Zarbock, Ralf; Woischnik, Markus; Sparr, Christiane; Thurm, Tobias; Kern, Suncana; Kaltenborn, Eva; Hector, Andreas; Hartl, Dominik; Liebisch, Gerhard; Schmitz, Gerd; Griese, Matthias:
The surfactant protein C mutation A116D alters cellular processing, stress tolerance, surfactant lipid composition, and immune cell activation.
In: BMC Pulmonary Medicine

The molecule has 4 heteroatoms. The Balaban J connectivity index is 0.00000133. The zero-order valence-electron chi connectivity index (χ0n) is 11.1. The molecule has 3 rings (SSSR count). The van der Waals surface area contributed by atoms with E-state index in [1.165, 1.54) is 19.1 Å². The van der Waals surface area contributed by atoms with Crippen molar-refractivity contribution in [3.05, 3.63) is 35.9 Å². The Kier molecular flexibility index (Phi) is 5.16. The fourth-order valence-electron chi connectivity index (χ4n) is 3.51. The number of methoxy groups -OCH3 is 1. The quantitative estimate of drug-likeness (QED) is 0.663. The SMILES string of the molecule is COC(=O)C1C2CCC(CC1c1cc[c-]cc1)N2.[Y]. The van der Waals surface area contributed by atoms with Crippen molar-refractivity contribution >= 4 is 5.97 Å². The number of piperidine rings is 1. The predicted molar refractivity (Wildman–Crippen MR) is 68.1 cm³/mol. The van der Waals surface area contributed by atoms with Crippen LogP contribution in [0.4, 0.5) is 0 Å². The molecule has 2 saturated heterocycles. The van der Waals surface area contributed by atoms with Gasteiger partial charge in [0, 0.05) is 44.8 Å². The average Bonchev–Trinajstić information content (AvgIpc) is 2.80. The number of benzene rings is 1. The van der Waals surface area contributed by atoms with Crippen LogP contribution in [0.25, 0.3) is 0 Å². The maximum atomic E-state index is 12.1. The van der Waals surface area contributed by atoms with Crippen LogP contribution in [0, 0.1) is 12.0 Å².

Background: Surfactant protein C (SP-C) is important for the function of pulmonary surfactant. Heterozygous mutations in SFTPC, the gene encoding SP-C, cause sporadic and familial interstitial lung disease (ILD) in children and adults. Mutations mapping to the BRICHOS domain located within the SP-C proprotein result in perinuclear aggregation of the proprotein. In this study, we investigated the effects of the mutation A116D in the BRICHOS domain of SP-C on cellular homeostasis. We also evaluated the ability of drugs currently used in ILD therapy to counteract these effects. Methods: SP-C-A116D was expressed in MLE-12 alveolar epithelial cells. We assessed in vitro the consequences for cellular homeostasis, immune response and effects of azathioprine, hydroxychloroquine, methylprednisolone and cyclophosphamide. Results: Stable expression of SP-C-A116D in MLE-12 alveolar epithelial cells resulted in increased intracellular accumulation of proSP-C processing intermediates. SP-C-A116D expression further led to reduced cell viability and increased levels of the chaperones Hsp90, Hsp70, calreticulin and calnexin. Lipid analysis revealed decreased intracellular levels of phosphatidylcholine (PC) and increased lyso-PC levels. Treatment with methylprednisolone or hydroxychloroquine partially restored these lipid alterations. Furthermore, SP-C-A116D cells secreted soluble factors into the medium that modulated surface expression of CCR2 or CXCR1 receptors on CD4(+) lymphocytes and neutrophils, suggesting a direct paracrine effect of SP-C-A116D on neighboring cells in the alveolar space. Conclusions: We show that the A116D mutation leads to impaired processing of proSP-C in alveolar epithelial cells, alters cell viability and lipid composition, and also activates cells of the immune system. In addition, we show that some of the effects of the mutation on cellular homeostasis can be antagonized by application of pharmaceuticals commonly applied in ILD therapy. Our findings shed new light on the pathomechanisms underlying SP-C deficiency associated ILD and provide insight into the mechanisms by which drugs currently used in ILD therapy act.